Easter celebrations are a long time local tradition


Keeping Christmas alive, 3,000 away

During the Christmas season many people become nostalgic, remembering Christmases past, especially the happy ones spent with family and friends or an unusual one. This is true especially for those of us who are in our senior years. Since our energy levels are lower, we spend more time sitting, remembering those happy times of years gone by.

Recently, during one of my nostalgic “remembering sessions” I held during the most recent Christmas season, the Christmas of 1951, 70 years ago, came to mind.

In the summer of 1949, an army reserve unit, the 426 Field Artillery Battalion, was organized with units in Mount Airy and Winston-Salem. “A” Battery and the Medical Detachment were located in Mount Airy with the rest of the units located in Winston-Salem.

When the Korean War began in June 1950, the 426 was immediately activated and ordered to report to Fort Bragg in September. There were 78 men from Mount Airy/Surry County who were activated and ordered to report to Fort Bragg. Some of those men were soon released for various reasons and returned home.

The 426 remained at Fort Bragg until the summer of 1951, when it was deployed to Dolan Barracks, Schwabisch Hall, Germany.

The men from Mount Airy/Surry County served in important positions throughout the battalion, especially “A” Battery. A vast majority were veterans of World War II; most had families with children back home in Mount Airy.

As Christmas of 1951 approached, the question arose as to how we could best celebrate the Christmas season 3,000 miles from home and families. There was a general consensus that we should do something special which would exemplify the true spirit of Christmas giving.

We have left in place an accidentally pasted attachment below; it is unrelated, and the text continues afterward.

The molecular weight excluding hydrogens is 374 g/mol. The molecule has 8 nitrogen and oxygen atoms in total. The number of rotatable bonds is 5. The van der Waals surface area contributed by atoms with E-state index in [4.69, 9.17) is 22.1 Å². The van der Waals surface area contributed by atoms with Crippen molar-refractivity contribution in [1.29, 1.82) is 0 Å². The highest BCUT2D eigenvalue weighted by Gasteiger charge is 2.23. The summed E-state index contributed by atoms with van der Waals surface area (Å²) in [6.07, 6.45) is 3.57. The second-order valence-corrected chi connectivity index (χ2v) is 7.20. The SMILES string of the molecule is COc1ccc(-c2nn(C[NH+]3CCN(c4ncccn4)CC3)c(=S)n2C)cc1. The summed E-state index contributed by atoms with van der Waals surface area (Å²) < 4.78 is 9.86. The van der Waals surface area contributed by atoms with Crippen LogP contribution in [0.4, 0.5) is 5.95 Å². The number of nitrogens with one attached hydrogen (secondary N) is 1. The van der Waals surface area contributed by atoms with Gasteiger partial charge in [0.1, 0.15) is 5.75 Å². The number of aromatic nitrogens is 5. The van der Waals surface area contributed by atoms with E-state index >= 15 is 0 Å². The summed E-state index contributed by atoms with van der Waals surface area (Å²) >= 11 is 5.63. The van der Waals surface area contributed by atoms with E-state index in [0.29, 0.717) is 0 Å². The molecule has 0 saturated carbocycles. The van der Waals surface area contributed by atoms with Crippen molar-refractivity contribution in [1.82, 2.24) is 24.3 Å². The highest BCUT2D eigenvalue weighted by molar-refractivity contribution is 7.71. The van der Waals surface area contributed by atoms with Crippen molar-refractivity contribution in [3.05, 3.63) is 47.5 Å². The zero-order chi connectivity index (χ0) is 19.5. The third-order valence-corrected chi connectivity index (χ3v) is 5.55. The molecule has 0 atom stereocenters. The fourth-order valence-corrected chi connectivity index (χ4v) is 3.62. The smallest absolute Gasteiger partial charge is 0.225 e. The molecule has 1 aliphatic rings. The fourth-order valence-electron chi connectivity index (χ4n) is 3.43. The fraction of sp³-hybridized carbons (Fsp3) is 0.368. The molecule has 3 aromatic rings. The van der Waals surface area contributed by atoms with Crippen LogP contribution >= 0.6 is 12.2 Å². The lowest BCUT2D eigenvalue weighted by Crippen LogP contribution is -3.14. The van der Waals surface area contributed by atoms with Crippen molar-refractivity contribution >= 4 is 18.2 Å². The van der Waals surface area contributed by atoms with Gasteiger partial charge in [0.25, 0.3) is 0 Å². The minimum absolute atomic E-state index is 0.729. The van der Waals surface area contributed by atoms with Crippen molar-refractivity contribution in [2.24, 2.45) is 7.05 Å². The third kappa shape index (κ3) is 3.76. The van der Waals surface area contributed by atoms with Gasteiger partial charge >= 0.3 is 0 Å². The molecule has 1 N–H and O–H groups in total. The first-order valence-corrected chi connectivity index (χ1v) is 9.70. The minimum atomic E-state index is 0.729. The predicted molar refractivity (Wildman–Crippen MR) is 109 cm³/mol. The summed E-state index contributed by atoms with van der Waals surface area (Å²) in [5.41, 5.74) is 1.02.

After a period of discussion by the men, we decided to give a Christmas party for the young children in an orphanage located near our army base. There were approximately 50 children who were residents of this orphanage. Most of the parents of those children were killed during the battles of World War II. We wanted to give this Christmas party with our own money without the involvement of the military command. Led by the senior NCO’S from Mount Airy/Surry County, we took a collection and several hundred dollars were donated.

The plan was to bring the children onto our army base, feed them a meal of traditional Christmas foods, have Santa Claus pay a visit and give each child a gift and a treat of candy and fruit. The army mess hall was decorated with a Christmas tree, Christmas lights, and other Christmas greenery and decorations such as would have been done at home. Never had an army mess hall been so elegantly decorated for Christmas.

The children were brought onto the base a few days before Christmas so that the men could have their own celebration on Christmas Day. A soldier would serve as a host for each child (my guest was a little 5 year old who did not understand English; neither did I understand German but the spirit of Christmas overcame language barriers).

The plan worked perfectly; the children were visibly excited even among a group of strange men in army uniforms and in an army mess hall. The men were equally excited with the spirit of Christmas and the opportunity to make a group of children happy. They enjoyed a touch of Christmas similar to that which would have been celebrated back home in Mount Airy. The children enjoyed a wonderful Christmas party and treasured their meal, the gifts and treats.